LAS VEGAS — With thousands of new products on display, it’s hard to choose the coolest or most exciting product at the Consumer Electronics Show (CES).
But here are a few that caught my eye because they are kind of fun, aren’t too outrageous and seem to represent emerging trends.
Product: Here’s a fun and affordable introduction to 3-D printing. It’s a wireless printer that makes rubber stamps, for craft projects. Casio calls it the “Pomrie” in Japan but in the U.S. it’s being sold as the Stamp Maker. Designs are created on a PC, then printed on sheets of stamp material and applied to a stamp base.
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Price: Casio plans to sell the device for $80, sheets of stamp material for $2.50 and stamp bases for $5.
For the dogs
Product: What’s more fun than a wearable computer? A wearable computer on a dog. Like the Voyce collar, which keeps track of Fido’s activity, heart rate, calories burned and breaths per minute. It’s charged with a USB cable and syncs wirelessly with a display console viewable on phones, tablets and PCs. Future versions may track location. Maybe someday it will summon a scoop-toting drone when the dog squats.
Price: Voyce will begin selling the collar in spring for $299. It will also charge $15 for a companion Web service that includes training and pet-health information.
Tweets on TV
Product: The 8 percent or so of people who regularly use Twitter may be interested in the “social viewing” feature on Sony’s new connected TV sets. It can display a flurry of tweets, chattering about what’s on or whatever you’re interested in, across the bottom of the display. If that’s not enough distraction from the show you’re watching, you can video chat via Skype at the same time. Usage is optional, a Sony rep told me.
Price: Included with 90 percent of Sony’s new TV lineup, starting in April.
Product: Look out phablets, here comes the Brick, a retro-styled handset that London-based Binatone is bringing to the U.S. this year after launching them in Europe last fall. The Brick works as cellphone if you add a GSM SIM card, or it can be used with another cellphone, as an auxiliary handset that connects via Bluetooth.
“We thought retro shoes, clothing, future, housing — everything is retro — how come the biggest computer product isn’t retro yet?” said designer Simon Lorenz.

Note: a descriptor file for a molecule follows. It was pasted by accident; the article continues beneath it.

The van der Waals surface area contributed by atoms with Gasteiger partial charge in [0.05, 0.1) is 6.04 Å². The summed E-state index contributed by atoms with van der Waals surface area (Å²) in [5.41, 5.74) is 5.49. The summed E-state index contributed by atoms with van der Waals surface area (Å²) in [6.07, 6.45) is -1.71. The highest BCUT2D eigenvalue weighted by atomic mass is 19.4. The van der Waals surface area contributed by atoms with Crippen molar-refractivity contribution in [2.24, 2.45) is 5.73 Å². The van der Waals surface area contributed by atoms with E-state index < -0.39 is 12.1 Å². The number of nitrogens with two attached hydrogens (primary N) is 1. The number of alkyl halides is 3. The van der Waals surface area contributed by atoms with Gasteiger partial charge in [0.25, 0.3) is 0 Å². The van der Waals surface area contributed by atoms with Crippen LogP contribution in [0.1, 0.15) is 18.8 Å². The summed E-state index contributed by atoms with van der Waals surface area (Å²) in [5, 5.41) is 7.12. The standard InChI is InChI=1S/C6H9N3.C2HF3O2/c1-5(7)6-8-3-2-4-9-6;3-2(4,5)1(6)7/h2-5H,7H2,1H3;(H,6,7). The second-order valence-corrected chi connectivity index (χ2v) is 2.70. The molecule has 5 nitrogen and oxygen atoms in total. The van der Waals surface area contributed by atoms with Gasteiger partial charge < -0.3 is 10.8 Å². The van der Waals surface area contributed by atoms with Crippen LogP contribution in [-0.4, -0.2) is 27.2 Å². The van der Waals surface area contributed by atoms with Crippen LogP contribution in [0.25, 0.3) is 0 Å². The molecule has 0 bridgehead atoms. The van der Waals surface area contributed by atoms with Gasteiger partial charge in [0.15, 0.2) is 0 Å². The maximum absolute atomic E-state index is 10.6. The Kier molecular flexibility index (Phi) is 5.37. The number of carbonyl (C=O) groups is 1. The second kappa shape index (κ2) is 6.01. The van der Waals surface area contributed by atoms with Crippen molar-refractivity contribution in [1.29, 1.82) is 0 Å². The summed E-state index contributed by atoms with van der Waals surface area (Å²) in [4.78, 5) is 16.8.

Price: $70 to $100.
Smart watch follow-up
Product: I think of the Martian Notifier as a kind of smartwatch, and a sign of how the “smart” device space is being quickly refined. It’s the follow-up to smarter watches that Martian introduced last year with all sorts of features, including voice commands, remote control of a phone camera and hands-free texting.
Pundits liked those $249 to $299 watches, but customers asked for one that was less expensive and easier to use, so the company is releasing the less smart Notifier in the second quarter. It displays alerts and notification in a small display below its dial and lets users customize vibration patterns, so they can identify alerts by feel, without having to look at the device.
Product: I thought digitizing tennis would make it less fun, but Sony’s Tennis Sensor does a nice job “gamifying” the game, while being unobtrusive and just about invisible. The prototype embeds a sensor in the handle of an actual racket to measure and track ball speed, swing speed and ball spin.
There’s no display on the racket; you’ve got to check a phone to see how your swings compare with other players’ efforts. At the very least, it would make it less boring to practice by hitting against a wall.
Price: Not for sale.
Brier Dudley’s column appears Mondays. Reach him at 206-515-5687 or firstname.lastname@example.org